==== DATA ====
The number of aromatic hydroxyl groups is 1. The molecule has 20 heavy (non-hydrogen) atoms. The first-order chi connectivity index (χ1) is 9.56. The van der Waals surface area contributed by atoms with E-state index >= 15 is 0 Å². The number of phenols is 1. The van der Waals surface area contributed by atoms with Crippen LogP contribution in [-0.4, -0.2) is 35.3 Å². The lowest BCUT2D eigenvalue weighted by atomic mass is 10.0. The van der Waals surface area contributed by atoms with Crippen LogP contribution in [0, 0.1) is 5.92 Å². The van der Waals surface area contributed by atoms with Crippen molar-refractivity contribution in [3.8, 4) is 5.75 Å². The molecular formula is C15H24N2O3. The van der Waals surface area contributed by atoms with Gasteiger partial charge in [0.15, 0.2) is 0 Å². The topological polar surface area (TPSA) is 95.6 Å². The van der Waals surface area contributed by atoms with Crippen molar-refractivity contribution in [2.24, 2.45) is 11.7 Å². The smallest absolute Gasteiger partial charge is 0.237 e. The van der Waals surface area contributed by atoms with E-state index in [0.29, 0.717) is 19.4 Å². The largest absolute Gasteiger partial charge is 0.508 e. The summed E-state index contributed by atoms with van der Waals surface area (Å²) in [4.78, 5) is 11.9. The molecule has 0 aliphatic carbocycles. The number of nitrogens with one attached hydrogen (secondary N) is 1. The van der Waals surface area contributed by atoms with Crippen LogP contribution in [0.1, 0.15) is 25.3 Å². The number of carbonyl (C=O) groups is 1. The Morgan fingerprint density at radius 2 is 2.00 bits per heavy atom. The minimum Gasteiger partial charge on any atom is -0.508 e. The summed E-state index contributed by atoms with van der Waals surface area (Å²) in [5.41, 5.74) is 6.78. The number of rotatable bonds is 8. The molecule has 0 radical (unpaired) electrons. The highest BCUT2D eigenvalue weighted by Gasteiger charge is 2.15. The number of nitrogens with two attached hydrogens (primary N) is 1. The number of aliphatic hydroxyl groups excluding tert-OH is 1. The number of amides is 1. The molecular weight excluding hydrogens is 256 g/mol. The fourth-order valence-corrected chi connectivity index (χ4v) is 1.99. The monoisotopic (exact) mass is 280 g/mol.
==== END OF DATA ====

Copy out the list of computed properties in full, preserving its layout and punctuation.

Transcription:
The number of aromatic hydroxyl groups is 1. The molecule has 20 heavy (non-hydrogen) atoms. The first-order chi connectivity index (χ1) is 9.56. The van der Waals surface area contributed by atoms with E-state index >= 15 is 0 Å². The number of phenols is 1. The van der Waals surface area contributed by atoms with Crippen LogP contribution in [-0.4, -0.2) is 35.3 Å². The lowest BCUT2D eigenvalue weighted by atomic mass is 10.0. The van der Waals surface area contributed by atoms with Crippen LogP contribution in [0, 0.1) is 5.92 Å². The van der Waals surface area contributed by atoms with Crippen molar-refractivity contribution in [3.8, 4) is 5.75 Å². The molecular formula is C15H24N2O3. The van der Waals surface area contributed by atoms with Gasteiger partial charge in [0.15, 0.2) is 0 Å². The topological polar surface area (TPSA) is 95.6 Å². The van der Waals surface area contributed by atoms with Crippen molar-refractivity contribution in [2.24, 2.45) is 11.7 Å². The smallest absolute Gasteiger partial charge is 0.237 e. The van der Waals surface area contributed by atoms with E-state index in [0.29, 0.717) is 19.4 Å². The largest absolute Gasteiger partial charge is 0.508 e. The summed E-state index contributed by atoms with van der Waals surface area (Å²) in [4.78, 5) is 11.9. The molecule has 0 aliphatic carbocycles. The number of nitrogens with one attached hydrogen (secondary N) is 1. The van der Waals surface area contributed by atoms with Crippen LogP contribution in [0.1, 0.15) is 25.3 Å². The number of carbonyl (C=O) groups is 1. The Morgan fingerprint density at radius 2 is 2.00 bits per heavy atom. The minimum Gasteiger partial charge on any atom is -0.508 e. The summed E-state index contributed by atoms with van der Waals surface area (Å²) in [5.41, 5.74) is 6.78. The number of rotatable bonds is 8. The molecule has 0 radical (unpaired) electrons. The highest BCUT2D eigenvalue weighted by Gasteiger charge is 2.15. The number of nitrogens with two attached hydrogens (primary N) is 1. The number of aliphatic hydroxyl groups excluding tert-OH is 1. The number of amides is 1. The molecular weight excluding hydrogens is 256 g/mol. The fourth-order valence-corrected chi connectivity index (χ4v) is 1.99. The monoisotopic (exact) mass is 280 g/mol.